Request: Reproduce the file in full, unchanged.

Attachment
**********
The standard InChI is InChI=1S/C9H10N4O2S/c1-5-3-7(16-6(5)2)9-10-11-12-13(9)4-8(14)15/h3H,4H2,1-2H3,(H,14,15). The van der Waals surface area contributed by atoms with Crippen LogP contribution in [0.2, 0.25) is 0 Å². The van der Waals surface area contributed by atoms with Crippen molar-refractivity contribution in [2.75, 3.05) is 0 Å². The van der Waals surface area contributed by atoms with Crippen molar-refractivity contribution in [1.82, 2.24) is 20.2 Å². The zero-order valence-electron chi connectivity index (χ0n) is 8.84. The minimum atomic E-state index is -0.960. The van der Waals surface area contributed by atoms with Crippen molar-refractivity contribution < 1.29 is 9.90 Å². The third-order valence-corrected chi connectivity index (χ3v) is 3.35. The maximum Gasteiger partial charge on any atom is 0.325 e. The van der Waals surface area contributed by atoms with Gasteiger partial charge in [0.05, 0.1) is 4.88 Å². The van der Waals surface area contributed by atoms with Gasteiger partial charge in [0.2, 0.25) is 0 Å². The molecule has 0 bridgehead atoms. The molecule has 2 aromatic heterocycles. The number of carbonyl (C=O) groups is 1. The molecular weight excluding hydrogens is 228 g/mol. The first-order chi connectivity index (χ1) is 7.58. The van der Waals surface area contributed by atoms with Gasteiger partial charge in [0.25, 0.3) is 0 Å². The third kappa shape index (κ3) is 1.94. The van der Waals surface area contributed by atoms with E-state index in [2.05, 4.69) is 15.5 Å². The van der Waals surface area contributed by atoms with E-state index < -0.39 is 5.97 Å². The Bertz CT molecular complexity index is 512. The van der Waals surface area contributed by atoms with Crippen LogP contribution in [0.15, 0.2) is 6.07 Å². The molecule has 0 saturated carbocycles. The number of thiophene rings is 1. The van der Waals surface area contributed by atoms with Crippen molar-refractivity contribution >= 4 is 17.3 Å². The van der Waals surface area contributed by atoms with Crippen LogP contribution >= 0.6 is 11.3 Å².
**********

The standard InChI is InChI=1S/C9H10N4O2S/c1-5-3-7(16-6(5)2)9-10-11-12-13(9)4-8(14)15/h3H,4H2,1-2H3,(H,14,15). The van der Waals surface area contributed by atoms with Crippen LogP contribution in [0.2, 0.25) is 0 Å². The van der Waals surface area contributed by atoms with Crippen molar-refractivity contribution in [2.75, 3.05) is 0 Å². The van der Waals surface area contributed by atoms with Crippen molar-refractivity contribution in [1.82, 2.24) is 20.2 Å². The zero-order valence-electron chi connectivity index (χ0n) is 8.84. The minimum atomic E-state index is -0.960. The van der Waals surface area contributed by atoms with Crippen molar-refractivity contribution < 1.29 is 9.90 Å². The third-order valence-corrected chi connectivity index (χ3v) is 3.35. The maximum Gasteiger partial charge on any atom is 0.325 e. The van der Waals surface area contributed by atoms with Gasteiger partial charge in [0.05, 0.1) is 4.88 Å². The van der Waals surface area contributed by atoms with Gasteiger partial charge in [0.2, 0.25) is 0 Å². The molecule has 0 bridgehead atoms. The molecule has 2 aromatic heterocycles. The number of carbonyl (C=O) groups is 1. The molecular weight excluding hydrogens is 228 g/mol. The first-order chi connectivity index (χ1) is 7.58. The van der Waals surface area contributed by atoms with Gasteiger partial charge in [0.25, 0.3) is 0 Å². The third kappa shape index (κ3) is 1.94. The van der Waals surface area contributed by atoms with E-state index in [2.05, 4.69) is 15.5 Å². The van der Waals surface area contributed by atoms with E-state index < -0.39 is 5.97 Å². The Bertz CT molecular complexity index is 512. The van der Waals surface area contributed by atoms with Crippen LogP contribution in [0.15, 0.2) is 6.07 Å². The molecule has 0 saturated carbocycles. The number of thiophene rings is 1. The van der Waals surface area contributed by atoms with Crippen molar-refractivity contribution >= 4 is 17.3 Å². The van der Waals surface area contributed by atoms with Crippen LogP contribution >= 0.6 is 11.3 Å².